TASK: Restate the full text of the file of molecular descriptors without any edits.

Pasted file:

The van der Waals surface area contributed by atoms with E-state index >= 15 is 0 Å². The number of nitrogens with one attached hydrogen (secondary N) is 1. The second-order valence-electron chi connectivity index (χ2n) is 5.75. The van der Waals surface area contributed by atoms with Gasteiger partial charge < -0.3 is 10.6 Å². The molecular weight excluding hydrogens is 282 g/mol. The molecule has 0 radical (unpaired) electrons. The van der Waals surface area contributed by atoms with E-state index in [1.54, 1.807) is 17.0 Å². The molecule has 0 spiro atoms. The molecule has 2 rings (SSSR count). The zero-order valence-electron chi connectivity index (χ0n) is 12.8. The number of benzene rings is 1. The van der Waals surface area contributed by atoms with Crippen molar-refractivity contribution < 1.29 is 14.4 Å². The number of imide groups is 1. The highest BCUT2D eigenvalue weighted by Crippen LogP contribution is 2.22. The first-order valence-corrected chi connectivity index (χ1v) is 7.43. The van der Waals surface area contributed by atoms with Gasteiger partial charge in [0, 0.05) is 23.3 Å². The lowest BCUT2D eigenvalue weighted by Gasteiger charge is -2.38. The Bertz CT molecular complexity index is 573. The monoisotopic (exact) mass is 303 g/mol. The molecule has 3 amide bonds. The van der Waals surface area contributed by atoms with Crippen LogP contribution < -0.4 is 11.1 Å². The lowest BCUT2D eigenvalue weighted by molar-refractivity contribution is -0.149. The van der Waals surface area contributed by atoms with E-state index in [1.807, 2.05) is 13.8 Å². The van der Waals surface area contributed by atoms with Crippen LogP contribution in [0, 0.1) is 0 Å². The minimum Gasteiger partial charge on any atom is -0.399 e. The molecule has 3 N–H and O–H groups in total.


The van der Waals surface area contributed by atoms with E-state index >= 15 is 0 Å². The number of nitrogens with one attached hydrogen (secondary N) is 1. The second-order valence-electron chi connectivity index (χ2n) is 5.75. The van der Waals surface area contributed by atoms with Gasteiger partial charge < -0.3 is 10.6 Å². The molecular weight excluding hydrogens is 282 g/mol. The molecule has 0 radical (unpaired) electrons. The van der Waals surface area contributed by atoms with E-state index in [1.54, 1.807) is 17.0 Å². The molecule has 0 spiro atoms. The molecule has 2 rings (SSSR count). The zero-order valence-electron chi connectivity index (χ0n) is 12.8. The number of benzene rings is 1. The van der Waals surface area contributed by atoms with Crippen molar-refractivity contribution < 1.29 is 14.4 Å². The number of imide groups is 1. The highest BCUT2D eigenvalue weighted by Crippen LogP contribution is 2.22. The first-order valence-corrected chi connectivity index (χ1v) is 7.43. The van der Waals surface area contributed by atoms with Gasteiger partial charge in [0, 0.05) is 23.3 Å². The lowest BCUT2D eigenvalue weighted by Gasteiger charge is -2.38. The Bertz CT molecular complexity index is 573. The monoisotopic (exact) mass is 303 g/mol. The molecule has 3 amide bonds. The van der Waals surface area contributed by atoms with Crippen LogP contribution < -0.4 is 11.1 Å². The lowest BCUT2D eigenvalue weighted by molar-refractivity contribution is -0.149. The van der Waals surface area contributed by atoms with E-state index in [1.807, 2.05) is 13.8 Å². The van der Waals surface area contributed by atoms with Crippen LogP contribution in [0, 0.1) is 0 Å². The minimum Gasteiger partial charge on any atom is -0.399 e. The molecule has 3 N–H and O–H groups in total.